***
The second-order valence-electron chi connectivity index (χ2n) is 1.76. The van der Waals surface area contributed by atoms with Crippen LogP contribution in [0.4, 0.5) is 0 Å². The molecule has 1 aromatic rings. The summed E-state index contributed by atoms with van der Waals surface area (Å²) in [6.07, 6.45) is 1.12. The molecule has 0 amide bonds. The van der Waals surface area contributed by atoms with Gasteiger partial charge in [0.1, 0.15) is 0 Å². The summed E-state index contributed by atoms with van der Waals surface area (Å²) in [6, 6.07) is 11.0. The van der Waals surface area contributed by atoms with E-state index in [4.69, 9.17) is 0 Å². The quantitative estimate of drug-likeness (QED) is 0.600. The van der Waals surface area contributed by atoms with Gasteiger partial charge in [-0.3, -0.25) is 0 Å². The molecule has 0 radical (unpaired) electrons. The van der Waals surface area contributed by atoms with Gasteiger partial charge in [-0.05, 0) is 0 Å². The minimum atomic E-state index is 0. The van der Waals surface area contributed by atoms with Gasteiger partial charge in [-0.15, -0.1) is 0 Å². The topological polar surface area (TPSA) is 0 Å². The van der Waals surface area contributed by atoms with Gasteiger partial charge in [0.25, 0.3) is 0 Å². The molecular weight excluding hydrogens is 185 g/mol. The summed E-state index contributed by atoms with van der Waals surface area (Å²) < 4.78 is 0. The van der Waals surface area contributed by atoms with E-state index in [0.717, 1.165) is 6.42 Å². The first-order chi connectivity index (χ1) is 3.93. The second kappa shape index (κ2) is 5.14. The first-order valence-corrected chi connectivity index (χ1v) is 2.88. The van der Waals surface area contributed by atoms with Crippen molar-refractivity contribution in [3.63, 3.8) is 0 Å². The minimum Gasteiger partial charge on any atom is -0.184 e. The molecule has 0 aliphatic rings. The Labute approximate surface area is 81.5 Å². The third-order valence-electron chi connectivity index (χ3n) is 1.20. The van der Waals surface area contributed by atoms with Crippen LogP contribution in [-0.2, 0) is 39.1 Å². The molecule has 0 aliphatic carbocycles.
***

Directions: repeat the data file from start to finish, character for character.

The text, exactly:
The second-order valence-electron chi connectivity index (χ2n) is 1.76. The van der Waals surface area contributed by atoms with Crippen LogP contribution in [0.4, 0.5) is 0 Å². The molecule has 1 aromatic rings. The summed E-state index contributed by atoms with van der Waals surface area (Å²) in [6.07, 6.45) is 1.12. The molecule has 0 amide bonds. The van der Waals surface area contributed by atoms with Gasteiger partial charge in [0.1, 0.15) is 0 Å². The summed E-state index contributed by atoms with van der Waals surface area (Å²) in [6, 6.07) is 11.0. The van der Waals surface area contributed by atoms with E-state index in [4.69, 9.17) is 0 Å². The quantitative estimate of drug-likeness (QED) is 0.600. The van der Waals surface area contributed by atoms with Gasteiger partial charge in [-0.3, -0.25) is 0 Å². The molecule has 0 radical (unpaired) electrons. The van der Waals surface area contributed by atoms with Gasteiger partial charge in [-0.05, 0) is 0 Å². The minimum atomic E-state index is 0. The van der Waals surface area contributed by atoms with Gasteiger partial charge in [-0.15, -0.1) is 0 Å². The topological polar surface area (TPSA) is 0 Å². The van der Waals surface area contributed by atoms with Gasteiger partial charge in [0.25, 0.3) is 0 Å². The molecular weight excluding hydrogens is 185 g/mol. The summed E-state index contributed by atoms with van der Waals surface area (Å²) < 4.78 is 0. The van der Waals surface area contributed by atoms with E-state index in [0.717, 1.165) is 6.42 Å². The first-order chi connectivity index (χ1) is 3.93. The second kappa shape index (κ2) is 5.14. The first-order valence-corrected chi connectivity index (χ1v) is 2.88. The van der Waals surface area contributed by atoms with Crippen molar-refractivity contribution in [3.63, 3.8) is 0 Å². The minimum Gasteiger partial charge on any atom is -0.184 e. The molecule has 0 aliphatic rings. The Labute approximate surface area is 81.5 Å². The third-order valence-electron chi connectivity index (χ3n) is 1.20. The van der Waals surface area contributed by atoms with Crippen LogP contribution in [-0.2, 0) is 39.1 Å². The molecule has 0 aliphatic carbocycles.